Stanford Art Spaces
March 24, 2000 to May 18, 2000, Stanford Art Spaces features an exhibit by three artists:

JoAnne Horsfall Beasley
Elizabeth Gómez
Tony Speirs

From Skyline © 1999

Migration © 1999

Wish © 1999


This exhibit is located on the Stanford University campus in four buildings: the Allen Center for Integrated Systems (CIS), Gates Computer Science, Terman Engineering Center, and Humanities and Sciences.    

Most works are for sale directly from the artists. For information, contact M. Grossman, Curator, at (650) 725-3622 or marigros@stanford.edu

JoAnne Horsfall Beasley


    Cherry Flat © 1999    


    The Railroad Bridge © 1999    
After moving from Ohio to California many years ago, JoAnne Horsfall Beasley returned to landscape painting, a deep interest held since adolescence. The magnificent landscape of the West rekindled her love for the patterns and moods of the natural world. The current exhibit, “A Sense of Place,” includes oil pastel landscapes of the Trinity Alps of Northern California and scenes from the Stanford campus.

Oil pastels have been her preferred media for the past twenty years. The intensity of color, creaminess of application, and spontaneity of execution are the particular qualities she enjoys. Experimentation with various papers and surfaces, and in particular, the ability to change size and dimension while working, allows her to create and develop changing formats. Working on the pictures both on the wall and under her hand, permits an unusual amount of detail. Some of the artists she admires are Vermeer, Cezanne, Van Gogh and more contemporary painters are Joseph Raphael and Patricia Tobacco Forrester.

Also see JoAnne Beasley's website



Elizabeth Gómez


    Lion Fountain © 1999    


    Vegetarian Lion © 1999    
The work of Elizabeth Gómez portrays the intrinsic connection between humans, animals, and plants. Her painted stories mix fantastic with prosaic, and lighthearted whimsy with deeper reverberations. The women in her paintings identify with the animals and vice versa. Both are metaphors for one another.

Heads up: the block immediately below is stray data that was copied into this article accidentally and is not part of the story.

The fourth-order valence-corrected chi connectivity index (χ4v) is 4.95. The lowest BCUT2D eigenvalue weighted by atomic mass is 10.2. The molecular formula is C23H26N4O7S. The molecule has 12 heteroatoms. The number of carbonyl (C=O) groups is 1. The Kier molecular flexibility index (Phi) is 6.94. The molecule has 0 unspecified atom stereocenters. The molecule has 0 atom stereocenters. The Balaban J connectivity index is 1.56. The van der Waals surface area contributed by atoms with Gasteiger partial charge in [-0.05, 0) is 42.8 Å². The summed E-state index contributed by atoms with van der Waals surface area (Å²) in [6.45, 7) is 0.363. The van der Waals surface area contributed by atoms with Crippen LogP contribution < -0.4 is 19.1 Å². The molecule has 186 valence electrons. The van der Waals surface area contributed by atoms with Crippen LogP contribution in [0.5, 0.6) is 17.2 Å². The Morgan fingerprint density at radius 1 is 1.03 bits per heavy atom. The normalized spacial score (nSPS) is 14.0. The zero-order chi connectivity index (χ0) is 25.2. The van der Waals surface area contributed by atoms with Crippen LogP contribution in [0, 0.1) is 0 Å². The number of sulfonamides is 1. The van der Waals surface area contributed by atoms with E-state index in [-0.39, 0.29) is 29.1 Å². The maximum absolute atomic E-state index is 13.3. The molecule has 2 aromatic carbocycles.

She expresses a deeply felt need for spiritual ecology in her paintings and prints. “I constantly wonder about the causes and consequences of a stronger one overpowering a weaker one, both in the wild and in our human reality.”

Her work is influenced by artists of the Latin American Magic Realist movement who explore reality through fantastical transformations and by Mexican popular art which is a blend of traditions, myths, and humor with Baroque, colonial, and Catholic roots. She has also been influenced by the jewel-like Persian and Indian miniatures, constantly striving for work that has the honesty of hand-made crafts by using characteristics such as “over-decoration,” space-flattening patterns, and attention to detail. Her women are shown in a frontal iconic manner, similar to that of the retablos of popular Mexican Catholicism.

Also see Elizabeth Gómez's website



Tony Speirs


    Wish © 1999    


    The Sorcerer's Apprentice © 1999    


    All Around Me © 1999    
During his early career, Tony Spiers developed an interest in the classic children’s book illustrations of artists such as N.C. Wyeth, which led him to study illustration at the Academy of Art College in San Francisco. He then shifted his focus to creating fine art paintings and developed the style and techniques in his current works.

He first draws in charcoal on heavy paper, working gesturally, erasing and scratching into the surface. He is frequently inspired by music; words from lyrics and other thoughts are often written and scratched into the background. The finished drawing is sealed and mounted onto a canvas-covered support, and color is built up through a series of transparent oil glazes. The result is a painting that glows from within a darker framework, with an appearance of stained glass.

He describes his role as both an artist and a story-teller. Recurrent themes in his paintings are relationship and home, often with an autobiographical link. Figures exist in a rural or small-town environment, recalling a simpler time. He often includes personal symbolic imagery, using dogs, deer, ladders, butterflies, masks, and moons. They float and fly through a world of shifting perspectives, evoking dreams or memories, reminiscent of artists such as Marc Chagall.



Most works are for sale directly from the artists. For information, contact M. Grossman, Curator, at (650) 725-3622 or marigros@stanford.edu

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